New Brunswick

An air of co-operation has suddenly blown through the New Brunswick legislature

As the session winds down and MLAs prepare to adjourn for the summer, there’s suddenly talk of setting up several all-party committees and caucuses so that members from the four political parties can work together on complicated issues.

MLAs of different stripes pleased to set up all-party committees on issues like health care, language

An air of co-operation has suddenly fallen over the New Brunswick legislature, with MLAs from all four political parties collaborating on various fronts. (CBC)

Maybe it's the arrival of summer weather. Maybe it's the Raptors. But there seems to be a new spirit of togetherness and cross-party co-operation at the New Brunswick legislature.

As the session winds down and MLAs prepare to adjourn for the summer, there's suddenly talk of setting up several all-party committees and caucuses so that members from the four political parties can work together on complicated issues.

One caucus is already up and running, with members from the Progressive Conservatives, Liberals, Greens and People's Alliance meeting informally last week to discuss the spraying of glyphosate.

A similar discussion may soon take place on health-care reform after what Health Minister Ted Flemming called "a sincere offer of collaboration" from Green Party Leader David Coon.

Green Party Leader David Coon speaks to reporters at the New Brunswick legislature. (CBC)

And Premier Blaine Higgs said he's open to a proposal for a permanent committee of the legislature on official languages.

After last year's provincial election failed to give any party a majority, all four parties talked about the need to work together across party lines.

Instead, the dynamic in the legislature evolved into two competing camps, with the PC government and the Alliance lining up on most issues against the Liberals and the Greens.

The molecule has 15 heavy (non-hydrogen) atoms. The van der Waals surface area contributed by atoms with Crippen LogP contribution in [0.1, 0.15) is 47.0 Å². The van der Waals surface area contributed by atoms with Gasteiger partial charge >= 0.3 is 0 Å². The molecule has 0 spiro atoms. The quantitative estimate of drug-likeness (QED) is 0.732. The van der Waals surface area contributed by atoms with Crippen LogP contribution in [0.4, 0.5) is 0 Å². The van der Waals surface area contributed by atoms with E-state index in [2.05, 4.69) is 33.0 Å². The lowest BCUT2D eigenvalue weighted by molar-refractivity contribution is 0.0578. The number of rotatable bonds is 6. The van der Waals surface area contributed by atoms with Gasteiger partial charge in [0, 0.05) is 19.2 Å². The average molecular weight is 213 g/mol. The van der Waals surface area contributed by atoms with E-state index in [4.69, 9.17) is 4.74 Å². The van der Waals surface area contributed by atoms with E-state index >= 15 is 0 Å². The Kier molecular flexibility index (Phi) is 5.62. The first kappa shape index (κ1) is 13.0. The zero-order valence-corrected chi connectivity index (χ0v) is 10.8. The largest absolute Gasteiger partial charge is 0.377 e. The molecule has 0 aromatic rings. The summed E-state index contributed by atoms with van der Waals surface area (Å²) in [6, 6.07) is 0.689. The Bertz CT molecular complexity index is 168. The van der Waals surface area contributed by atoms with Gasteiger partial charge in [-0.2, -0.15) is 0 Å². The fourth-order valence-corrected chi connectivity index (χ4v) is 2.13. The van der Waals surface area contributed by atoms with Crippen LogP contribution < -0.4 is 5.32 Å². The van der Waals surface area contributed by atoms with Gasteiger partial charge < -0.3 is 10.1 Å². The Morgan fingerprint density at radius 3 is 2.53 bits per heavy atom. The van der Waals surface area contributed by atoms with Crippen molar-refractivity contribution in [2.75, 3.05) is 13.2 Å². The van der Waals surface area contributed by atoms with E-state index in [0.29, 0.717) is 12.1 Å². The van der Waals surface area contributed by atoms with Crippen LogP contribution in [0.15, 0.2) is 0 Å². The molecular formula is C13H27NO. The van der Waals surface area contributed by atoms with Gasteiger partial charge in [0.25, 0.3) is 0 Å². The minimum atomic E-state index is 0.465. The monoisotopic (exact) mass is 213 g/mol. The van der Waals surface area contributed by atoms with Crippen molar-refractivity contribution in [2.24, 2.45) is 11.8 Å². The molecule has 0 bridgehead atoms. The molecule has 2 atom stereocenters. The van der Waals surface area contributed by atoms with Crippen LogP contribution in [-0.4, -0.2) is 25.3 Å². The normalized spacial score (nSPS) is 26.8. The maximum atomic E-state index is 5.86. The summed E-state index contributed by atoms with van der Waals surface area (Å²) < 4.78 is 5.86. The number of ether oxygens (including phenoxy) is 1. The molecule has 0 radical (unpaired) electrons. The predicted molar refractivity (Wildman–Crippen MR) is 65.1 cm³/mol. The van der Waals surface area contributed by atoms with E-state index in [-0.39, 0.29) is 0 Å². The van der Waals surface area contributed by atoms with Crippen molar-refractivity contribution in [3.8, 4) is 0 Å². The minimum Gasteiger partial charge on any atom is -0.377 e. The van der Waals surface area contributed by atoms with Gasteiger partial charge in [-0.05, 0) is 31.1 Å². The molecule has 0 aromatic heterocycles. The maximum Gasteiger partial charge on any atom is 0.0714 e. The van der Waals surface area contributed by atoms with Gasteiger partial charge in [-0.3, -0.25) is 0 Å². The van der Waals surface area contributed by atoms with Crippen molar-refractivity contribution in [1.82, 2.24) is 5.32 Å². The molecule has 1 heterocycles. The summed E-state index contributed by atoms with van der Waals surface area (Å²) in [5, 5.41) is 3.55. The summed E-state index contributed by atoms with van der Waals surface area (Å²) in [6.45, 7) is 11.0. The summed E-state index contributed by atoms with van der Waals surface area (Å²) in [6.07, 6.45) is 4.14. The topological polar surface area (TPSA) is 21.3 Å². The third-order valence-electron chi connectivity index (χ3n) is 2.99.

Now that seems to be changing.

'They have to live together'

University of Moncton political scientist Roger Ouellette said the simplest explanation is probably the best one: "Nobody wants an election," he said. "They have to live together."

J.P. Lewis, associate professor at the University of New Brunswick Saint John, agreed: "They probably want to survive."

The Liberals and the People's Alliance stand to lose seats if there were a snap election, Ouellette said. And while the PCs have led in recent polls and the Greens are showing record-high levels of support, there are no guarantees that would translate into gains.

Last fall, Higgs said it was natural to work closely with the Alliance initially because that party was first to offer its support to keep him in power, "then you work on the relationships that were more difficult."

The Blaine Higgs government's willingness to work the Greens could be a strategic choice to improve how it's viewed by francophones. (CBC)

The PC openness to Green proposals now may be a strategic choice by the Tories to change how they are seen by francophones.

"They may want to detach themselves from Austin" because of his views on language issues, Ouellette said.

The sudden burst of co-operativeness happened in the space of four sitting days last week.

Language, health care and glyphosate

Last Thursday, Green MLA Kevin Arseneau proposed a standing committee on the Official Languages Act, pointing out both the House of Commons and Senate in Ottawa have committees devoted to examining how the federal legislation is implemented.